Skip to main content

An Update on Two Competing Models of Radiation: Linear No-Threshold vs Hormesis

The author of one of my favorite nuclear blogs, Rod Adams, found a new and compelling document explaining the beneficial health effects of low doses of radiation. The document has generated quite the number of comments at his site and I could see why. Here are some good quotes and background info from the paper (pdf):
In the early stages of nuclear development, more than 60 years ago, the world regulatory agencies (e.g. ICRP) had little understanding of the mechanisms by which nuclear radiation interacts with living things. They observed an excess incidence of cancer death following high dose exposures and measured a linear relationship between dose and cancer mortality in the high dose range. They were unable to observe excess cancers in the low dose range, so they assumed that excess cancer is proportional to dose in that range, all the way down to zero dose. That is, they made a linear extrapolation from evidence in the high range down through the low range, where there is no evidence of harmful effects. This is called the Linear No-Threshold (LNT) model. (p.4)

...

So what levels of radiation are harmful and what levels are not? Based upon human data, a single whole body dose of 150 mSv (15 rem) is safe. The high background of 700 mSv/year (70 rem/year) in the city of Ramsar, Iran, is also a safe dose limit for continuous chronic exposure. Both dose limits are also beneficial. However, our regulations limit exposure to human-made radiation to only 20 mSv/year (2 rem/year) for workers- and 1 mSv/year (0.1 rem/year) for the public. Why have these limits been set so low? (p. 6)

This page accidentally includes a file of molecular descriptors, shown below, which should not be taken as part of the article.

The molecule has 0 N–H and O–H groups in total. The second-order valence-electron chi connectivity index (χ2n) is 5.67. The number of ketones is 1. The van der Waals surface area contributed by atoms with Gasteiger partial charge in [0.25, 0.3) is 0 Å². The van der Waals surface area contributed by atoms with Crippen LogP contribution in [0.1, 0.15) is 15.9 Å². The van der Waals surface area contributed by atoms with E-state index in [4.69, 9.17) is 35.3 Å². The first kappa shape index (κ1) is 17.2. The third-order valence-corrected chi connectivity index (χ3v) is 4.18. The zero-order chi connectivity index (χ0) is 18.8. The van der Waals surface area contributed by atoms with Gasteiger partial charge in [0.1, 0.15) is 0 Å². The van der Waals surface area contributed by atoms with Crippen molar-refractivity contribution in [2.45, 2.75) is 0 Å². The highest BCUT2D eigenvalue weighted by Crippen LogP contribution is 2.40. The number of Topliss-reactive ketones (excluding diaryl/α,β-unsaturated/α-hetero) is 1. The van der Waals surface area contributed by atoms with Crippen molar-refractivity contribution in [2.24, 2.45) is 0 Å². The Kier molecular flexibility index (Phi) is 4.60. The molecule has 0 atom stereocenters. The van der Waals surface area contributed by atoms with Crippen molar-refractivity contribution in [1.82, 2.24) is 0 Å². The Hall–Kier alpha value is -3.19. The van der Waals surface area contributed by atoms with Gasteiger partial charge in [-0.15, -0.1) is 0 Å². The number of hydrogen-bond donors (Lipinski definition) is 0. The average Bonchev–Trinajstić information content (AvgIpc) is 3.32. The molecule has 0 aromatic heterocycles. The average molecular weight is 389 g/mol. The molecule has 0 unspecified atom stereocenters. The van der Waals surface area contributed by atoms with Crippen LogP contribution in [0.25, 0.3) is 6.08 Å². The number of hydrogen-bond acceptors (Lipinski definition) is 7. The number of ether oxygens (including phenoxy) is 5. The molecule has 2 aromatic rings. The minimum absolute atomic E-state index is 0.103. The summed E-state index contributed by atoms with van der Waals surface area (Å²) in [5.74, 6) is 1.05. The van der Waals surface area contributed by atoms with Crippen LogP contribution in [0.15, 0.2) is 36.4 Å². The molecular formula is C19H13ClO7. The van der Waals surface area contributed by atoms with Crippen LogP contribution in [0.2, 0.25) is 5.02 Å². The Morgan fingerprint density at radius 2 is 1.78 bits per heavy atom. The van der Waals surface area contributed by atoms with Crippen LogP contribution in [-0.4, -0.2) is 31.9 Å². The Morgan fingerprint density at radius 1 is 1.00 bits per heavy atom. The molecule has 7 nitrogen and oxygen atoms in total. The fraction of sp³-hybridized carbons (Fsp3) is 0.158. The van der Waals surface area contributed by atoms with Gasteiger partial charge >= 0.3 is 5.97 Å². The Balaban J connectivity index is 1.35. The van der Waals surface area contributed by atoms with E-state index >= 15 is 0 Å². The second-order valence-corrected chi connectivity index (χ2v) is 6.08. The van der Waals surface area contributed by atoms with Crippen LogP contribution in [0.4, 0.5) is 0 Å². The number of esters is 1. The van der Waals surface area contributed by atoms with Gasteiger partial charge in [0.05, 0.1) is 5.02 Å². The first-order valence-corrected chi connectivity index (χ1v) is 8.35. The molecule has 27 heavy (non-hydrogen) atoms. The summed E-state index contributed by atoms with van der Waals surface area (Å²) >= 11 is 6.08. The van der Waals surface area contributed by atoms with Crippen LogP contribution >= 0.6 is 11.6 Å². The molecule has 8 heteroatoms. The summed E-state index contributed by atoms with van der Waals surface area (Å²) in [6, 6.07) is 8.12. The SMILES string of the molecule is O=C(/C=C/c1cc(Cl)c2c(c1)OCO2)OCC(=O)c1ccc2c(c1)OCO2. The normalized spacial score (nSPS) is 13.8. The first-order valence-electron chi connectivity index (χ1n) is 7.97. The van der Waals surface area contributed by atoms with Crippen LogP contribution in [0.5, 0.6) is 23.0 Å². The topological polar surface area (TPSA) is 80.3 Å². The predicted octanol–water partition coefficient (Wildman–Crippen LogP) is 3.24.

...

There is considerable evidence that exposure to a low dose or a low dose rate of radiation has a stimulatory effect on all living organisms. The immune system is stimulated by a short-term radiation dose. The body has built-in adaptive defences against higher levels of exposure after having been exposed to low-dose or low dose rates of radiation. This is called radiation hormesis. The extensive scientific evidence of the beneficial effects following low dose or low dose rate exposure (e.g. 192 studies in UNSCEAR 1994) and the scientific explanations for the effects appear to have been ignored by the government regulatory authorities (ICRP, NCRP). (p. 7)

...

The doses or dose rates of radiation received in the nuclear industry and by the public living near nuclear plants are within the range of natural background radiation levels and far below the levels where harmful effects have been observed. Radiobiological evidence supports the radiation hormesis model: beneficial health effects for low-dose or low dose rate radiation exposures and harmful effects for high-dose or high dose rate exposures. (p. 9) ...
It'll be interesting to watch how the regulators and public react as more and more evidence like this comes out explaining that radiation maybe isn't as bad as they think. Like I said before, radiation saves lives.

Comments

D. Kosloff said…
Actually, knowledge of radiation hormesis has been around for about fifty years. I still remember a photograph from a book I read about fifty years ago. It was a photo of rows of corn planted in concentric circles. At the center of the circles was a strong gamma source. The first two or three rows were dead. The next few rows were each a little higher as the distance from the source increased. The next rows were each shorter as the distance from the source continued to increase. Then at some point, the height leveled off.